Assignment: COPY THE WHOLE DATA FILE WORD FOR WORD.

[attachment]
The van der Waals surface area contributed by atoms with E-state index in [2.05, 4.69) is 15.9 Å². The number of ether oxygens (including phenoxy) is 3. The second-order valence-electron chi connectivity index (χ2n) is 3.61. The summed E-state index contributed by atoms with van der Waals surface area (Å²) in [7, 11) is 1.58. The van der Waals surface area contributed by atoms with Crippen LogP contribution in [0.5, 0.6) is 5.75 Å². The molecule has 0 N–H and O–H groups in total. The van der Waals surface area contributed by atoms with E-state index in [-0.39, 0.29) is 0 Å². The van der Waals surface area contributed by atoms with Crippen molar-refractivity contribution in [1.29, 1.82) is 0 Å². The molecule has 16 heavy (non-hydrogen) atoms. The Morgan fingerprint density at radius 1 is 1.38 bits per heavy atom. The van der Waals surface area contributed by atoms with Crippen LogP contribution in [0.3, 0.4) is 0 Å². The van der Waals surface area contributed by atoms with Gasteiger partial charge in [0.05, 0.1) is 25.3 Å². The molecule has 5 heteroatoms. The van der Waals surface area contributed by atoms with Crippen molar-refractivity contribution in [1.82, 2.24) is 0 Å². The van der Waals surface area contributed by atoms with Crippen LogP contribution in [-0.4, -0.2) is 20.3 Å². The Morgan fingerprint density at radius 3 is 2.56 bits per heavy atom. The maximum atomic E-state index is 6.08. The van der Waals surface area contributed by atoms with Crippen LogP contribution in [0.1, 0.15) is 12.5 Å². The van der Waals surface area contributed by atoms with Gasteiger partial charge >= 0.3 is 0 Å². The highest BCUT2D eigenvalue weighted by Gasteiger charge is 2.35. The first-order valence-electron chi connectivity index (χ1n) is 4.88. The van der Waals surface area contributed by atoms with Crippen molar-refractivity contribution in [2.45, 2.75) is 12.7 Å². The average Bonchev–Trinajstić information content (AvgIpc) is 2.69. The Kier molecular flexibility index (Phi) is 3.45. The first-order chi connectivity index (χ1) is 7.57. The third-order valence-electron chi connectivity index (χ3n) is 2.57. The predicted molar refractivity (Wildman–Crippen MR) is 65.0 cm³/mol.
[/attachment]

The van der Waals surface area contributed by atoms with E-state index in [2.05, 4.69) is 15.9 Å². The number of ether oxygens (including phenoxy) is 3. The second-order valence-electron chi connectivity index (χ2n) is 3.61. The summed E-state index contributed by atoms with van der Waals surface area (Å²) in [7, 11) is 1.58. The van der Waals surface area contributed by atoms with Crippen LogP contribution in [0.5, 0.6) is 5.75 Å². The molecule has 0 N–H and O–H groups in total. The van der Waals surface area contributed by atoms with E-state index in [-0.39, 0.29) is 0 Å². The van der Waals surface area contributed by atoms with Crippen molar-refractivity contribution in [1.29, 1.82) is 0 Å². The molecule has 16 heavy (non-hydrogen) atoms. The Morgan fingerprint density at radius 1 is 1.38 bits per heavy atom. The van der Waals surface area contributed by atoms with Crippen LogP contribution in [0.3, 0.4) is 0 Å². The van der Waals surface area contributed by atoms with Gasteiger partial charge in [0.05, 0.1) is 25.3 Å². The molecule has 5 heteroatoms. The van der Waals surface area contributed by atoms with Crippen molar-refractivity contribution in [1.82, 2.24) is 0 Å². The van der Waals surface area contributed by atoms with Crippen LogP contribution in [-0.4, -0.2) is 20.3 Å². The Morgan fingerprint density at radius 3 is 2.56 bits per heavy atom. The maximum atomic E-state index is 6.08. The van der Waals surface area contributed by atoms with Crippen LogP contribution in [0.1, 0.15) is 12.5 Å². The van der Waals surface area contributed by atoms with Gasteiger partial charge >= 0.3 is 0 Å². The highest BCUT2D eigenvalue weighted by Gasteiger charge is 2.35. The first-order valence-electron chi connectivity index (χ1n) is 4.88. The van der Waals surface area contributed by atoms with Crippen molar-refractivity contribution in [2.45, 2.75) is 12.7 Å². The average Bonchev–Trinajstić information content (AvgIpc) is 2.69. The Kier molecular flexibility index (Phi) is 3.45. The first-order chi connectivity index (χ1) is 7.57. The third-order valence-electron chi connectivity index (χ3n) is 2.57. The predicted molar refractivity (Wildman–Crippen MR) is 65.0 cm³/mol.